Global Positioning System
GPS is a system and not a device. However, most climbers use the term for both the system and the device. Handheld GPS device enables you to know your coordinates. It also enables you to determine your bearing with respect to your origin or desired destination. A GPS device can serve as your guide in the mountains. When you know the coordinates of your destination, your GPS will tell you how to get there. The topographic map displayed by your GPS device also shows you detailed contours of any place in the map including your current location. These contours will help you determine which way will be steep and which will be smooth. But most importantly, you can see your tracks on the display of your GPS device. With these tracks and waypoints, you can always go back to where you came from. You will never get totally lost unless it runs out of power.
Wag kang mag-alala. May dala akong GPS.
|this groundsheet was given to me by a friend|
The polyethylene sheet that protects the floor of your tent from sharp and staining materials on the ground. It also serves as extra cushion and waterproofing to the floor of your tent.
This is the poor man’s footprint. You can buy them in Divisoria and Quiapo. I got mine as a present from a good friend. To minimize space, some climbers cut out their groundsheets according to the shape of their tent floors. When pitching a tent, the groundsheet should not go beyond the fringes of your flysheet. If an area of your groundsheet is not covered by the floor or the flysheet, this will collect water when it rains.
Ay, yung tarp pala natin ginawa ko nang groundsheet!
|'From Mud to the Stars 2' participants|
The photograph taken with the whole group in it.
This is where the tripod plays and important role. When it is absent you have to hope that the guide/porter taking the picture doesn’t cut your arm in the frame or doesn’t tilt the whole picture. In big groups, this usually takes time. Ten cameras means ten shots! You could make a rule like ‘the-one-who-uploads-the-soonest-gets-the-group-pic-on-his-camera but everyone will really want a shot from his/her camera. In a group of more than five people, there will always be one who will call out for a group picture. Most group pics are taken at the campsite, the jump-off or at the summit. Always keep a copy of a group pic, who knows, one of the people in the group pic could be a senator or a commercial model someday!
O, group pic muna bago umuwi.
|one of our guides in Mt Kanlaon|
Guides are the individuals who will LEAD the way throughout the trek.
Guides are compulsory in natural parks and protected areas such as Mt Pulag, Mt Guiting-Guiting and Mt Dulang-Dulang. In most hills around Metro Manila, guides are optional. When hiring an untrained/unofficial guide, make sure that he doesn’t become a burden or a risk to the group. Some locals who offer guiding services don’t understand the importance of group pacing. They always think about completing their service soon. You’ll find guides like them in Mt Marami and Mt Makiling. They’ll go way ahead of you unmindful of the safety of the tail pack. Authorized guides like those in Mt Amuyao always make sure that the last man is always in sight. They take full responsibility for the safe conveyance of their guests throughout the journey. The reasonable fee for a guide may be pegged on the pricing of Mt Pulag. As of research time, a guide fee in the Akiki-Ambangeg route is P1800 or P600/day for every 7 persons. Guide fees exceeding this price should either entail more difficulty or a more rewarding journey. In my experience the highest guide fee is that in Mt Pulag. But it’s worth it!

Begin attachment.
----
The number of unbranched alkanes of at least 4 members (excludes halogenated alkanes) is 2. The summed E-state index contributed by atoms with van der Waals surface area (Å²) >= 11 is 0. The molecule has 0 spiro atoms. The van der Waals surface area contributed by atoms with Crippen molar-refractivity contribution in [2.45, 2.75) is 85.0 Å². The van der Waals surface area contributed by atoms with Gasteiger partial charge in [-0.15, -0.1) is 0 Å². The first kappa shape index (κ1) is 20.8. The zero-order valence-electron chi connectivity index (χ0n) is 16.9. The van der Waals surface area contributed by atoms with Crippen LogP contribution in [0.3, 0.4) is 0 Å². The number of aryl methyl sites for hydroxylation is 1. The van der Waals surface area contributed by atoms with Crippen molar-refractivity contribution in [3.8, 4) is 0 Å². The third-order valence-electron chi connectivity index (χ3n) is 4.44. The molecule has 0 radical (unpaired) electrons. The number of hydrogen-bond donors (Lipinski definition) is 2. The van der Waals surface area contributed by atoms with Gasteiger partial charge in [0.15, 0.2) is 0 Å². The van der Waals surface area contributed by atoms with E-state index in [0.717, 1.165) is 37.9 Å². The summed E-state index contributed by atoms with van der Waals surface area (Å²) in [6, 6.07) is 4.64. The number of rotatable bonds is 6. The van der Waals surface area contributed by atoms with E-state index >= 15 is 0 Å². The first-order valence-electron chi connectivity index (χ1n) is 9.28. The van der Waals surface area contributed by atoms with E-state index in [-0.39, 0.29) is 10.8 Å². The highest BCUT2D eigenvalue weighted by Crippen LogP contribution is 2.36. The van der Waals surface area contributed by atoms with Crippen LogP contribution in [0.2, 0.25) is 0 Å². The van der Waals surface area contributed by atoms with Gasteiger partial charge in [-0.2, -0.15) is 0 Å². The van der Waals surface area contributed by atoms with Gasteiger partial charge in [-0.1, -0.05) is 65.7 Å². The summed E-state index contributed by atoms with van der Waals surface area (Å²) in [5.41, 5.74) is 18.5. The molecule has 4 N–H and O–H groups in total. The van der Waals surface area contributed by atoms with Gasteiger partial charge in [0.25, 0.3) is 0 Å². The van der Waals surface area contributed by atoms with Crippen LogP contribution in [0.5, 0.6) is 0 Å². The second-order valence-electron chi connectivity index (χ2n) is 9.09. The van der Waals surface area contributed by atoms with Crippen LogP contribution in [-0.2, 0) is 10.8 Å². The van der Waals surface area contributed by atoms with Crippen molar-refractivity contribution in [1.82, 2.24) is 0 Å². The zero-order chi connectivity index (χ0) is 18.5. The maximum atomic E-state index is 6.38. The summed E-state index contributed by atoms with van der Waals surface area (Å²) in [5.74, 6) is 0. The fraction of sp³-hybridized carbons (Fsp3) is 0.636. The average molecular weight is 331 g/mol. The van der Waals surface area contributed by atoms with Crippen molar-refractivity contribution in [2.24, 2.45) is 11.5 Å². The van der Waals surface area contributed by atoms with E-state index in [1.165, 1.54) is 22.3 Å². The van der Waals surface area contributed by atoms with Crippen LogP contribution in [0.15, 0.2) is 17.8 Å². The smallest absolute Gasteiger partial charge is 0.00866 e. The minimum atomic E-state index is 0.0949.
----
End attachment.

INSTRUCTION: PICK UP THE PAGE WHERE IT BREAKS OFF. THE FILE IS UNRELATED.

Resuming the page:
Guides can sometimes act as porters just like in Mt Kanlaon. But generally, especially in Mt Apo,porter fee is separate from guide fee. So if you tell your guide to carry some of your stuff, they might charge you (per day of service) an extra amount for porterage. When availing of a porter’s service, please be considerate to the health of the porters. There is a set limit to the load they carry. This will be discussed more under ‘Porter’.
Some barangay officials in the hills around Metro Manila have made the mountaineering activities in their locality as source of extra income. They charge hefty registration fees and they require all visitors of the mountain to avail of guiding services at exorbitant prices. You may name those mountains in your comments below. Let’s all avoid those places.
Be careful when hiring guides especially in Mt Apo. Kidapawan and Sibulan entry points have more organized systems than Kapatagan (Digos). There are some ‘colorum’ (unofficial) guides in Digos who might expose you to a lot of fees. They will go with you through the red tape in the city and let you cover their lunches (big lunches). And they will bring along someone else even if you only need one guide. At the end of the journey, you’ll have to pay each of them. You’ll have no choice because you’ll be harassed by the community who’ll also get their cut in the fee. They will just tell you that these are the way things are in that place. And because you don’t know their dialect you’ll just want to get out of that place real quick. They are usually just after the guide fee and not the guiding service. And you should not entrust your trash to them, they’ll just throw them along the trail or in Godi-Godi and tell you that someone else will collect them. Some of them want to get throughthe job real soon and discourage you from exploring the peaks at the top of Mt Apo. Two of my friends from Manila actually had to learn these lessons the hard way in 2010. Always coordinate with the proper authorities before going to Mt Apo. Remember to ask for ALL the required payments and judge whether they are reasonable.
The best-loved guides are the ones in Mt Kanlaon. They’ll help you set up your camp and they’ll cook for you. They know how to operate any camping stove or equipment. They also make sure that the natural park is kept clean. You won’t need to tell them what to do. And they also volunteer to carry some of your stuff without any extra charge. In exchange for this kindness, some climbers sometimes leave some token of gratitude in the form of a jacket, a tent, a pair of trekking pants from LaFuma, The North Face, Gregory and other good local and foreign brands.